Hm. I think in this case it's not a question of whether it's historical or not, but whether it's notable or not. And I think the heading 'locations' should be changed. It's a bit too vague. I believe SM North and SM Mall of Asia do belong on the list because they are major landmarks, although now that TriNoMa has joined SM North, doesn't that area have its own non-mall-based name yet, a-la araneta center or ayala center? I've added the Araneta Center and EDSA Shrine. I'm debating as to whether or not Guadalupe bridge also deserves a mention. BTW, come to think of it, discussion of this box probably properly belongs in Talk:Epifanio de los Santos Avenue rather than here. Alternativity 17:51, 5 November 2007 (UTC)

References[edit]

This article isn't very good. I'd love to help get this to at least Good Article status (Featured Article status is a very lofty goal) but I have zero references at my disposal. Can anyone point me towards some web-based references? Thanks. TheCoffee 15:56, 6 November 2007 (UTC)

Unfortunately, most of the very good references are in books. I have a book here at home and I already cited the paragraphs I sourced from the book. For you guys, maybe we can use Google Scholar and Google Book Search. --seav 16:55, 6 November 2007 (UTC)
Hmm... Anyway, since you'll be citing your books, you'll probably want to get the citations specific enough to the page number. I notice that's what most recently featured articles do, and that's what I did with History of the Philippines. TheCoffee 18:02, 6 November 2007 (UTC)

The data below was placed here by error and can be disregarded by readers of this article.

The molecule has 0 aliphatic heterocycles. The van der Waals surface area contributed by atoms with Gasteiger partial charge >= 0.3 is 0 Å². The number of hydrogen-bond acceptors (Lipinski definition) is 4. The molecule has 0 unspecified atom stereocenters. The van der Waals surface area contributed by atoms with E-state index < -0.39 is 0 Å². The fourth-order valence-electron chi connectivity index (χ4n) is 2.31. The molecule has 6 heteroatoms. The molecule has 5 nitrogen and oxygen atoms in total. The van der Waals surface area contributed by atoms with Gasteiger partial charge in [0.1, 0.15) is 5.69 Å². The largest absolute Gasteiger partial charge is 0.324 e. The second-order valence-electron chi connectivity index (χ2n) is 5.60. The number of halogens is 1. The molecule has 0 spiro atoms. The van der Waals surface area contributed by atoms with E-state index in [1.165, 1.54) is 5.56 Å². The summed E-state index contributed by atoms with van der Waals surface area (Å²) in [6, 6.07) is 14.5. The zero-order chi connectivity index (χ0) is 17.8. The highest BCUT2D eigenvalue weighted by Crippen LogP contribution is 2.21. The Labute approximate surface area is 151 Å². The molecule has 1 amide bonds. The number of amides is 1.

Yep, I plan to do that. As soon as I find that book. Hehehe. --seav 00:48, 7 November 2007 (UTC)

I've been listening to this podcast series: http://pcij.org/edsa20/edsa20-20.html They are interviews with people who were there... you might find it useful for reference... I suppose we could quote people directly from podcasts... --Nino Gonzales 15:09, 16 November 2007 (UTC)

I'll help do online and off line book sourcing. --βritandβeyonce (talkcontribs) 07:37, 29 November 2007 (UTC)
I wonder, can we divvy up the podcasts and pick out the relevant facts/ commentary/ quotations from this to be added to the article, especially the podcasts with Cory Aquino, Enrile, Imelda, Jim Paredes, Misuari, Honasan, Ramos, and Rene Saguisag. --seav (talk) 08:45, 29 November 2007 (UTC)

I think we really need offline sources on this one. Though People power is an important event, there is a lack of good online sources out there.--Lenticel (talk) 08:58, 29 November 2007 (UTC)

There are actually online book sources, but limited.hehe Anyway, it helps. --βritandβeyonce (talkcontribs) 11:02, 2 December 2007 (UTC)
That's for now guys. I may be visiting Wiki but not so often because I have things to do in school and will probably make me busy. At least, we have amassed 20 references, (please check). Thank you. --βritandβeyonce (talkcontribs) 12:19, 3 December 2007 (UTC)
I finally found an online essay on the Revolution done here if it helps. Just another thing, most of ther online hits on Google for the revolution contain quotations - do you think they might be useful? ætərnal ðrAعon 08:40, 10 December 2007 (UTC)

Analysis/Impact/Precedent section[edit]

Anyone care to tackle this? --seav (talk) 08:42, 29 November 2007 (UTC)

A subtopic on impact [to the rest of the world], backed up by international sources, would be fine. An analysis would be...What??? Is this an in-depth study, a higher research, or [just] an encyclopedia article/entry? Also an analysis would be prone to POV and even original research. --Weekeejames 18:59, 2 December 2007 (UTC)